= new SqlConnection("Server=tcp:<yourservername>;Database=MyCloudDB;User ID=MyCloudLogin;Password=1tsCloudyInSeattle;Trusted_Connection=False;");
using (cn)

SqlCommand cmd
= new SqlCommand("SELECT ID, Note FROM CloudNotes ORDER BY ID", cn);
SqlDataReader dr
= cmd.ExecuteReader();
while (dr.Read())
0).ToString() + " - " + dr.GetString(1));

return result;

That’s all there is to it as I said in the title dirt simple :) if you want to read more about the limitations and how to get going checkout MSDN documentation on SQL Azure. I’ll probably post more as I dabble around with it.

Saturday, August 22, 2009

Getting the dreaded "The fully qualified file name must be less than 260 characters" when publishing test results in TFS 2008

During the last week I've had some issues with getting an old set of tests to run in the automated build process. The reason they had been excluded before was that the author had used .xml files to drive his test suite and was unaware of the functionality in MSTest that let's us specify deployment items through the .testrunconfig file (provided that you run you tests using a .vsmdi file).

Anyway, even though I don't particularly fancy the approach of using external files to drive the test (there are good scenarios but in my opinion they should be oriented more towards simple parameter driving of test not complex object serialization, but that is a post in itself if I get around to it sometime).

The problem once I got the test to run on the server (some shmuck had deselected the deploy alternative for the assembly containing the unit tests in the build targeted by the automated build), that the testrun results simply wouldn’t publish instead we got this message in the log:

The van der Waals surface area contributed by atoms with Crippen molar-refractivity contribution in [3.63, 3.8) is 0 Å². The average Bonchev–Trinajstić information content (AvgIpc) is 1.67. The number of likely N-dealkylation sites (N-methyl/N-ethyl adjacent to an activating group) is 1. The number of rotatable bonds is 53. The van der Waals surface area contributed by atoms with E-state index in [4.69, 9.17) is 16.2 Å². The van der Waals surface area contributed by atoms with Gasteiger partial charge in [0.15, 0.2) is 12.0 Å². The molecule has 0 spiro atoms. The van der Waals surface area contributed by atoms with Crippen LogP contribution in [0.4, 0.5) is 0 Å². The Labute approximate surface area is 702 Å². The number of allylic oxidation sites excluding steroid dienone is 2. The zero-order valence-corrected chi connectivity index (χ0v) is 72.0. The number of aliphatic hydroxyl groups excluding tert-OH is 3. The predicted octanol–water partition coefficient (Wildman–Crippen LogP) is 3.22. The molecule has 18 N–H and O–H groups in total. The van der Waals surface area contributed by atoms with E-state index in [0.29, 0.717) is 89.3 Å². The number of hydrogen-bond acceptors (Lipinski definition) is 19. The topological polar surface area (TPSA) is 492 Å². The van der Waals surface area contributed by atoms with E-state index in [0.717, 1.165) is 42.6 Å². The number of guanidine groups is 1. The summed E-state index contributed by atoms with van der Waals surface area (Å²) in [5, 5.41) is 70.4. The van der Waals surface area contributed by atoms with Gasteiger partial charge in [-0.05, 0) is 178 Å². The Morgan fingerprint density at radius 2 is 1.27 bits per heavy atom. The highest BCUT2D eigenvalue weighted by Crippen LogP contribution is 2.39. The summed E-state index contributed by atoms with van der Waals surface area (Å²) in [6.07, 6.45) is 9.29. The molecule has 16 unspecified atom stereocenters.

Waiting to publish... Publishing results of test run tfsservice@LIVMSRV228 2009-08-21 12:56:49_Any CPU_Release to http://livmsrv246:8080/Build/v1.0/PublishTestResultsBuildService2.asmx... ....The specified path, file name, or both are too long. The fully qualified file name must be less than 260 characters, and the directory name must be less than 248 characters. The specified path, file name, or both are too long. The fully qualified file name must be less than 260 characters, and the directory name must be less than 248 characters. MSBUILD : warning MSB6006: "MSTest.exe" exited with code 1.

What happened was that the tests ran ok and you’d see the results ok in the log but as soon as Team Build tried to publish the results we ended up with a complaint about a too long path. Unfortunately no matter what amount of logging you switch on the log won’t tell you which file is the problem and in our case this particular test result file was actually on of the shorter paths :). So after a fair amount of head-butting I managed to get it working and guess what the problem resided in the deployment items that we selected using the .testrunconfig. Our structure was heavily nested with long self-explanatory names for readability :) which is good, but since they somehow are involved in the publishing step (I haven’t had the time to drill down into what happens here so if you have some insight into this feel free to comment about it) and thus you are restricted to the 260 characters for the fully qualified path name of the deployment item.

Simplify Photo & Simplify Music ... It's got to be one of the coolest iPhone Apps so far!

Just felt that I had to share the joy. I just installed and tried out the coolest app to date for my iPhone (the app works for iPod Touch as well). It's a company called SimplifyMedia and they have produced a piece of streaming software available for PC,MAC and Ubuntu which let's you share your photos and music from a machine at home and then access it thrue an application called:

Simplify Photo (about 1$)